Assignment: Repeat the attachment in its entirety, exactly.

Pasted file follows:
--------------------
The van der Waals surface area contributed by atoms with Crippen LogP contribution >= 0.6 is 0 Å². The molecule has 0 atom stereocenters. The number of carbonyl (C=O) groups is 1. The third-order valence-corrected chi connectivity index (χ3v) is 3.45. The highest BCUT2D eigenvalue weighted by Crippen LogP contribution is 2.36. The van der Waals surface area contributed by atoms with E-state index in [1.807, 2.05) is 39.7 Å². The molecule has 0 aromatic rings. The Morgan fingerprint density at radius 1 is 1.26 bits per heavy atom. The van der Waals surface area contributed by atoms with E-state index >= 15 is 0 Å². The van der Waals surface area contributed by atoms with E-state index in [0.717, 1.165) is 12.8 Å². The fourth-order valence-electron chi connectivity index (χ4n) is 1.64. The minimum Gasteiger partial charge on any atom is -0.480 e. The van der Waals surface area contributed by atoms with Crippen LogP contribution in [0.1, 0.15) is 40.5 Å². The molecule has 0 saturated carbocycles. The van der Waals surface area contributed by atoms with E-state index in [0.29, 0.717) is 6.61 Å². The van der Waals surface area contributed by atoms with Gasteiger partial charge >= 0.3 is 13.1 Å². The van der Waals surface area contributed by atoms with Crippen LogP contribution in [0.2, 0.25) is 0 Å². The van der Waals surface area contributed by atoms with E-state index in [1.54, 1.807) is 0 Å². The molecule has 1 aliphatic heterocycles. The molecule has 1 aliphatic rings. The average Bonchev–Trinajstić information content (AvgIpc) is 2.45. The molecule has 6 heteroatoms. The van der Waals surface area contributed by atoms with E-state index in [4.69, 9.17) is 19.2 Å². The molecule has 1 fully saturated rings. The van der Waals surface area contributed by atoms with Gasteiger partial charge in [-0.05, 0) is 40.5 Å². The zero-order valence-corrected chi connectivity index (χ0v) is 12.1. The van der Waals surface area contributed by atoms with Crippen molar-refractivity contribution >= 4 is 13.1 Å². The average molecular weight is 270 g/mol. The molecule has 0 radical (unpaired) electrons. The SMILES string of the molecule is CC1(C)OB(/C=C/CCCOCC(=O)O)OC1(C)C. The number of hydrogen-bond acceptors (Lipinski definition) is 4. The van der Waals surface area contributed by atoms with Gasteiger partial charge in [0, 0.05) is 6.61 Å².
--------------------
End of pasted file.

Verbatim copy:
The van der Waals surface area contributed by atoms with Crippen LogP contribution >= 0.6 is 0 Å². The molecule has 0 atom stereocenters. The number of carbonyl (C=O) groups is 1. The third-order valence-corrected chi connectivity index (χ3v) is 3.45. The highest BCUT2D eigenvalue weighted by Crippen LogP contribution is 2.36. The van der Waals surface area contributed by atoms with E-state index in [1.807, 2.05) is 39.7 Å². The molecule has 0 aromatic rings. The Morgan fingerprint density at radius 1 is 1.26 bits per heavy atom. The van der Waals surface area contributed by atoms with E-state index >= 15 is 0 Å². The van der Waals surface area contributed by atoms with E-state index in [0.717, 1.165) is 12.8 Å². The fourth-order valence-electron chi connectivity index (χ4n) is 1.64. The minimum Gasteiger partial charge on any atom is -0.480 e. The van der Waals surface area contributed by atoms with Crippen LogP contribution in [0.1, 0.15) is 40.5 Å². The molecule has 0 saturated carbocycles. The van der Waals surface area contributed by atoms with E-state index in [0.29, 0.717) is 6.61 Å². The van der Waals surface area contributed by atoms with Gasteiger partial charge >= 0.3 is 13.1 Å². The van der Waals surface area contributed by atoms with Crippen LogP contribution in [0.2, 0.25) is 0 Å². The van der Waals surface area contributed by atoms with E-state index in [1.54, 1.807) is 0 Å². The molecule has 1 aliphatic heterocycles. The molecule has 1 aliphatic rings. The average Bonchev–Trinajstić information content (AvgIpc) is 2.45. The molecule has 6 heteroatoms. The van der Waals surface area contributed by atoms with E-state index in [4.69, 9.17) is 19.2 Å². The molecule has 1 fully saturated rings. The van der Waals surface area contributed by atoms with Gasteiger partial charge in [-0.05, 0) is 40.5 Å². The zero-order valence-corrected chi connectivity index (χ0v) is 12.1. The van der Waals surface area contributed by atoms with Crippen molar-refractivity contribution >= 4 is 13.1 Å². The average molecular weight is 270 g/mol. The molecule has 0 radical (unpaired) electrons. The SMILES string of the molecule is CC1(C)OB(/C=C/CCCOCC(=O)O)OC1(C)C. The number of hydrogen-bond acceptors (Lipinski definition) is 4. The van der Waals surface area contributed by atoms with Gasteiger partial charge in [0, 0.05) is 6.61 Å².